The cardinals of the Sacred Congregation of the Holy Office, on Wednesday, July 13, 1938, condemned and placed on the Index of prohibited books the following writings of Luisa Piccarreta: Watch of the Passion of Our Lord Jesus Christ with a Treatise on the Blessed Virgin; In the Kingdom of the Divine Will; and The Queen of Heaven in the Kingdom of the Divine Will. The next day Pope Pius XI, approved, confirmed, and ordered the decision published.
Piccarreta’s thirty-four volumes of private revelation were surrendered to the Vatican in 1938 and those condemned were placed on the Index. Before the books were confiscated, the sisters of the Divine Zeal, an order founded by Piccarretta’s confessor, Annibale Di Francia, were allowed to transcribe volumes one through nineteen, which were then translated into English and Spanish and circulated with Di Francia’s Nihil Obstat. Archbishop Joseph Leo also granted an Imprimatur, all while the books were still on the Index.
The Kingdom of the Divine Will has garnered staunch supporters, although there is little ecclesiastical support for the movement in the United States, where many bishops have forbidden requests to hold conferences and have rejected any public or private promotion of the cause. Followers, who tend to attribute theological errors to faulty editing, believe that by renouncing one’s free will, a person can enter a new age of “peace and order,” a way of thinking shared by those involved in the occult. Many of them also accept the condemned writings of Maria Valtorta and the unapproved messages of Father Gobbi and Vassula Ryden.
Father Terrence Staples of the Diocese of Arlington, Virginia, published an extensive critique of the Divine Will on PetersNet, an orthodox Catholic website that argues against the possibility of “new revelation” because everything we need has been handed on by the apostles. Since then other Catholic organizations have expressed concern, among them Catholics United for the Faith, a group that published a bulletin explaining the many errors in the controversial writings.
In a letter to Catholics United for the Faith, Father John A. Hardon, S.J., wrote:
"In my judgment, the underlying premises of Luisa’s writings are not consistent with the magisterial teaching of the Roman Catholic Church. Thus she claims that all we have to do is abandon our own will to the Divine Will, which can be found everywhere. There is an emphasis on complete passivity of the soul in Luisa’s writings. The result is a promotion of Quietism, which was condemned by the Church in the 17th century.
"Luisa’s writings openly promote the idea that she has received a new revelation. The faithful must accept this revelation to achieve the new way of holiness which equated the sanctity of Luisa Piccarreta with the sanctity of the Mother of God.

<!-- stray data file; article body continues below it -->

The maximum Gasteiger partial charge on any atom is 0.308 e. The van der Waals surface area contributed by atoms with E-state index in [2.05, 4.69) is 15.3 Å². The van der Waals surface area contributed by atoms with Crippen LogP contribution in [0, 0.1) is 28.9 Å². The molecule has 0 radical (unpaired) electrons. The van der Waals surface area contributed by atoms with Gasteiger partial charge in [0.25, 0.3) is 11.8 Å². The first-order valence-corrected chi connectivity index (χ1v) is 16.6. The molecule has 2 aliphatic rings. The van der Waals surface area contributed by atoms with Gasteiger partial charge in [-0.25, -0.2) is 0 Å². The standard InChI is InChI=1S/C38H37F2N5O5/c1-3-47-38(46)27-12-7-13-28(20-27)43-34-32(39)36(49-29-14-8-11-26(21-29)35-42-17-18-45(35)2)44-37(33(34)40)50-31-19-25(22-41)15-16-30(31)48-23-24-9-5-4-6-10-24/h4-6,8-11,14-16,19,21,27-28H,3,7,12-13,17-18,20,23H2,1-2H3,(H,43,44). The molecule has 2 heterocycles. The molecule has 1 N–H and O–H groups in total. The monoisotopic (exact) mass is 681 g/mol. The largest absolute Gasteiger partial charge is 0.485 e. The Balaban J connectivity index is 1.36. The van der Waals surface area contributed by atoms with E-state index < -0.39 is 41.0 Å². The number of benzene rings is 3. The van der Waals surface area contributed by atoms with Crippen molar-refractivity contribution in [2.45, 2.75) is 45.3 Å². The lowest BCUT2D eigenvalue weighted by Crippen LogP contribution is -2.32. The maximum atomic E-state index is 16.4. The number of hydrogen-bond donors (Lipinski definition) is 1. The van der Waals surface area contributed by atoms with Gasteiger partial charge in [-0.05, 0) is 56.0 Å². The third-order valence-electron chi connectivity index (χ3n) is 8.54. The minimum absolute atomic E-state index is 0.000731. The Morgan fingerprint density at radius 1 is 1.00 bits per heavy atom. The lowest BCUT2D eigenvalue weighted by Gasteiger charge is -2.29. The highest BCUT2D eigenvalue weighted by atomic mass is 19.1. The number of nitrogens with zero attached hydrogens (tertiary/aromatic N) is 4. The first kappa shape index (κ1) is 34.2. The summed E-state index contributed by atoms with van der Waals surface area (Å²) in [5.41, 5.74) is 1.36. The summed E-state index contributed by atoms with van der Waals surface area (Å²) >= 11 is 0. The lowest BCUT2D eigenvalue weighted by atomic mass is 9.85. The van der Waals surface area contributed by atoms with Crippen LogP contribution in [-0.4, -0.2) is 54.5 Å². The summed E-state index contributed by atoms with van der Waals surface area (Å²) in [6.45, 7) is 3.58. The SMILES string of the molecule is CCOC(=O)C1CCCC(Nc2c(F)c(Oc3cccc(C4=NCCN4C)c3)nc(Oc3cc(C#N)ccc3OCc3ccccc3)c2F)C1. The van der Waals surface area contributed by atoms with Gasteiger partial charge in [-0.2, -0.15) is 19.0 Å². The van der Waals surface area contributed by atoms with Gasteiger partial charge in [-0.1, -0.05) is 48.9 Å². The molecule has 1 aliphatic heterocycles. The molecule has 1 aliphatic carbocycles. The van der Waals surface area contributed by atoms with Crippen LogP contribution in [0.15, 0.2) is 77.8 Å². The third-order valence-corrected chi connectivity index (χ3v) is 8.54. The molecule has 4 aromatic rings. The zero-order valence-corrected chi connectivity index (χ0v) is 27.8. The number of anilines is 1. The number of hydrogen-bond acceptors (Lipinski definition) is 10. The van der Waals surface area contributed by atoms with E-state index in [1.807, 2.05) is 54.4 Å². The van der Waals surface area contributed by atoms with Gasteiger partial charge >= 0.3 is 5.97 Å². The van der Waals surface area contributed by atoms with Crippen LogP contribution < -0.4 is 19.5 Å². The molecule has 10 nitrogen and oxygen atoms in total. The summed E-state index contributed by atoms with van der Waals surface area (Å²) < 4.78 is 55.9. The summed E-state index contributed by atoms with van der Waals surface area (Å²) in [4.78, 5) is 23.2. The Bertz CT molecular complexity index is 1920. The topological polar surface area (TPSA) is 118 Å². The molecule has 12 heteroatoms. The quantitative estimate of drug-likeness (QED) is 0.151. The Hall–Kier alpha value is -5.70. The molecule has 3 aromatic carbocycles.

"According to Luisa, once a person receives this 'new sacrament' of the Divine Will, the human will, in effect, acts in such a way that the action is purely divine. This basic error was taught in the early centuries of Christianity and became a cardinal principle of the absolute predestination of such founders of Protestantism as John Calvin.
"If necessary, I shall be happy to provide further and more detailed analysis of the writings of Luisa Piccarreta. For the present, I will only quote from the formal letter of His Excellency, Andrew J. McDonald, Bishop of Little Rock, Arkansas. He wrote to Father James E. Mancini, 'By this letter, I forbid either the public or the private promotion of the Kingdom of the Divine Will Movement in the Diocese of Little Rock.'" The bishop’s letter was dated November 26, 1997.
To add fuel to the controversy is the fact that in 1990 Pope John Paul II beatified Piccarretta’s confessor, Annibale Di Francia, a priest who allegedly praised her holy life and “sublime” teachings. Supporters point to the beatification as approval, while others question whether the Congregation had all the relevant documents when considering Di Francia’s cause. Some believe it is possible Luisa’s confessor was not familiar with all the volumes since he died before they were placed on the Index, or that he did not have such a close relationship with the seer as some people have maintained. There is no mention of Luisa Piccarreta in Di Francia’s biography.
Archbishop Carmelo Cassati of Trani, Italy, rescinded the authorization to promote Luisa Piccarreta’s cause for beatification and has prohibited any further publication of her work or any new conferences to promote her writings. He has promised to read Piccarretta’s work in her own handwriting, produce new translations, and study the theology of the revelations in the light of Church teaching. It is unlikely, however, that new translations will be sufficient to clarify the grave doctrinal errors contained in the work and their occult connections.